County budget holds line

The Baltimore Sun

Harford County Executive David R. Craig has proposed an $895.8 million budget for fiscal 2009 that addresses declining revenues with no jump in taxes and the smallest increase in spending in the past 10 years.

"There is no tax increase and no increases in fees of any kind," Craig said.

He detailed "the outside events" that have affected Harford's financial outlook, most notably the $11.5 million in cuts made during the General Assembly's special session in November, as well as the faltering national and state economies. The continuing downtown in the housing industry has led to decreased revenues in transfer and recordation taxes and impact fees.

"The only increases we have seen have been in foreclosures," Craig said. "Housing starts are still in decline. It will be a fair amount of time before we get back on an even keel."

Craig called for fiscal conservatism as all county departments prepared budget requests, stressing he would not raise taxes and insisting staff work within projected revenues. The proposed operating budget is at $616,008,031, with only a minimal increase from last year, and the capital budget is at $279,813,330. The total is about $34 million less than the 2008 fiscal year, for a 3.7 percent decrease overall.

"We saw the handwriting on the wall and came in with a conservative budget," Craig said.

Still, the proposal makes room for a 9 percent pay increase for the county's nearly 1,300 employees and includes salary upgrades for police, teachers and emergency workers.

"We have to put our employees first," Craig said.

Those pay increases are likely to dominate the budget discussions at the County Council's work sessions throughout the month.

"A big part of this budget is salary increases," said Council President Billy Boniface, who asked for the county's recent pay classification study and details on "how wages are affecting our ability to provide services."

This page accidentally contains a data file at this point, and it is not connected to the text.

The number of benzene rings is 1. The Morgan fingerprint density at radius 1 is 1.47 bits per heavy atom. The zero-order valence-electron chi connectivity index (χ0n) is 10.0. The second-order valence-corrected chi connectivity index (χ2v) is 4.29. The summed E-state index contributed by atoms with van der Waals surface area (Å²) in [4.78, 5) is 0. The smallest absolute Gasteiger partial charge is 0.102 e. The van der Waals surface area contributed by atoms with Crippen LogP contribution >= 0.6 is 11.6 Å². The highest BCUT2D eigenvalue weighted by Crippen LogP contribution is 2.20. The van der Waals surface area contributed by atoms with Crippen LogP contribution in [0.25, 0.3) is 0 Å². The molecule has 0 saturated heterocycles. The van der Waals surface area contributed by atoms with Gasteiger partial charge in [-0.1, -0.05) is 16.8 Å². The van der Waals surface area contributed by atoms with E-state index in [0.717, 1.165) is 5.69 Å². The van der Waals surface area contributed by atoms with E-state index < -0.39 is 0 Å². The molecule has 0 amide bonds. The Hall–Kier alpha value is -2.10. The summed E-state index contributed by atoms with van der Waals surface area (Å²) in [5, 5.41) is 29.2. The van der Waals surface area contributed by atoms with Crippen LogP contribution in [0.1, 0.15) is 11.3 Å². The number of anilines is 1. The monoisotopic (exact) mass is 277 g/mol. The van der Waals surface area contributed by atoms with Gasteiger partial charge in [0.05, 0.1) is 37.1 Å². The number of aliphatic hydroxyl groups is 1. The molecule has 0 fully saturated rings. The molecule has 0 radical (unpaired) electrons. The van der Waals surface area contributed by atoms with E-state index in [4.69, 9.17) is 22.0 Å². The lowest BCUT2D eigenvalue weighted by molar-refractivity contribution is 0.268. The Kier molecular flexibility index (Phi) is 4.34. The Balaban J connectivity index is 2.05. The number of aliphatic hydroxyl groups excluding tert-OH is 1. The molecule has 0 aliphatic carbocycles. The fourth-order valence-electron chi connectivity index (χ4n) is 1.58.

Scott Gibson, head of the county's Human Resources Department, is scheduled for a 20-minute presentation to the council Tuesday. At the first work session Thursday, Boniface told Gibson, "You will be here a lot longer than 20 minutes."

As a result of the employment study, county employees who meet expectations on their evaluations would receive a 3 percent merit raise, as well as a 3 percent cost-of-living adjustment and a 3 percent market adjustment to their salaries.

"Our salaries need to be competitive," said Robert B. Thomas, county spokesman. "This increase puts us about middle of the pack in the metro area."

Nearly 40 percent of the job offers the county extended since July 1 were rejected, most often for salary, Gibson said. Only 18 percent of those who left the county's employ in the same period retired -- most of the rest quit. More than half of those who resigned had worked less than a year, he said.

The county is also finding it difficult to attract viable candidates. When the water treatment plant needed a chemist -- a position critical to public health -- Gibson had to post the job three times before he found a suitable candidate.

"This all paints a troubling picture for the county," he said. "As a taxpayer, I understand the skepticism about raises, but we cannot maintain low salaries and sacrifice on services we deliver."

Sheriff L. Jesse Bane said he also pushed for improved compensation and more staff. He received $2 million for 10 new deputies, two administrators and 47 police cars, in the proposal, saying, "The executive was fair as he could be with my budget."

In fiscal 2008, deputies received a 16 percent raise depending on their rank and tenure. This year, the proposal would give employees of the Sheriff's Office 3 percent cost-of-living and 3 percent step increases.

"Even though they got a new pay plan last year, you have to provide increases to stay up with your competitors in this day, when it's difficult to get qualified law enforcement and corrections officers," said Bane, who wants to stay competitive with deputies in Baltimore County and the city.

Employees of the county public schools also would get a 3 percent cost-of-living adjustment and a 3 percent merit raise.

Nearly half the operating budget would go to the Harford County Board of Education, and 44 percent of the county's capital budget would fund 24 school construction and renovation projects. The school system had sought a $27.8 million increase over its 2008 operating budget. Craig's proposal calls for an increase of $11.3 million.

The council began its budget discussions Thursday and will continue meeting with all the departments. The budget takes effect July 1.

Sun reporter Madison Park contributed to this article.

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